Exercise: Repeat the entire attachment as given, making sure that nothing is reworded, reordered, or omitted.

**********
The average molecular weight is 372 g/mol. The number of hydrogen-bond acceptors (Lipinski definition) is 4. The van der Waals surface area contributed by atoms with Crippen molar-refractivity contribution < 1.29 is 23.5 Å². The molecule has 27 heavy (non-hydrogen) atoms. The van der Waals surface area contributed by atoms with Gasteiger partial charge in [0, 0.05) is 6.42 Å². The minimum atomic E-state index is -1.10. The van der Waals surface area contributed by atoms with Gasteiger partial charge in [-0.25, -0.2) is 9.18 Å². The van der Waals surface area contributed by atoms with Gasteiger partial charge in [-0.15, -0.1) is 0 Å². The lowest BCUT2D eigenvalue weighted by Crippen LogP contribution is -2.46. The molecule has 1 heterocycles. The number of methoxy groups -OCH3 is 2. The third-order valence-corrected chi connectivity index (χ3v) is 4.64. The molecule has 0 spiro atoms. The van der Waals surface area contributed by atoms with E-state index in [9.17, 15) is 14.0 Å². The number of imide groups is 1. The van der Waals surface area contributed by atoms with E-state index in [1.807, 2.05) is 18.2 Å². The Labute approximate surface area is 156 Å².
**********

The average molecular weight is 372 g/mol. The number of hydrogen-bond acceptors (Lipinski definition) is 4. The van der Waals surface area contributed by atoms with Crippen molar-refractivity contribution < 1.29 is 23.5 Å². The molecule has 27 heavy (non-hydrogen) atoms. The van der Waals surface area contributed by atoms with Gasteiger partial charge in [0, 0.05) is 6.42 Å². The minimum atomic E-state index is -1.10. The van der Waals surface area contributed by atoms with Gasteiger partial charge in [-0.25, -0.2) is 9.18 Å². The van der Waals surface area contributed by atoms with Gasteiger partial charge in [-0.15, -0.1) is 0 Å². The lowest BCUT2D eigenvalue weighted by Crippen LogP contribution is -2.46. The molecule has 1 heterocycles. The number of methoxy groups -OCH3 is 2. The third-order valence-corrected chi connectivity index (χ3v) is 4.64. The molecule has 0 spiro atoms. The van der Waals surface area contributed by atoms with E-state index in [9.17, 15) is 14.0 Å². The number of imide groups is 1. The van der Waals surface area contributed by atoms with E-state index in [1.807, 2.05) is 18.2 Å². The Labute approximate surface area is 156 Å².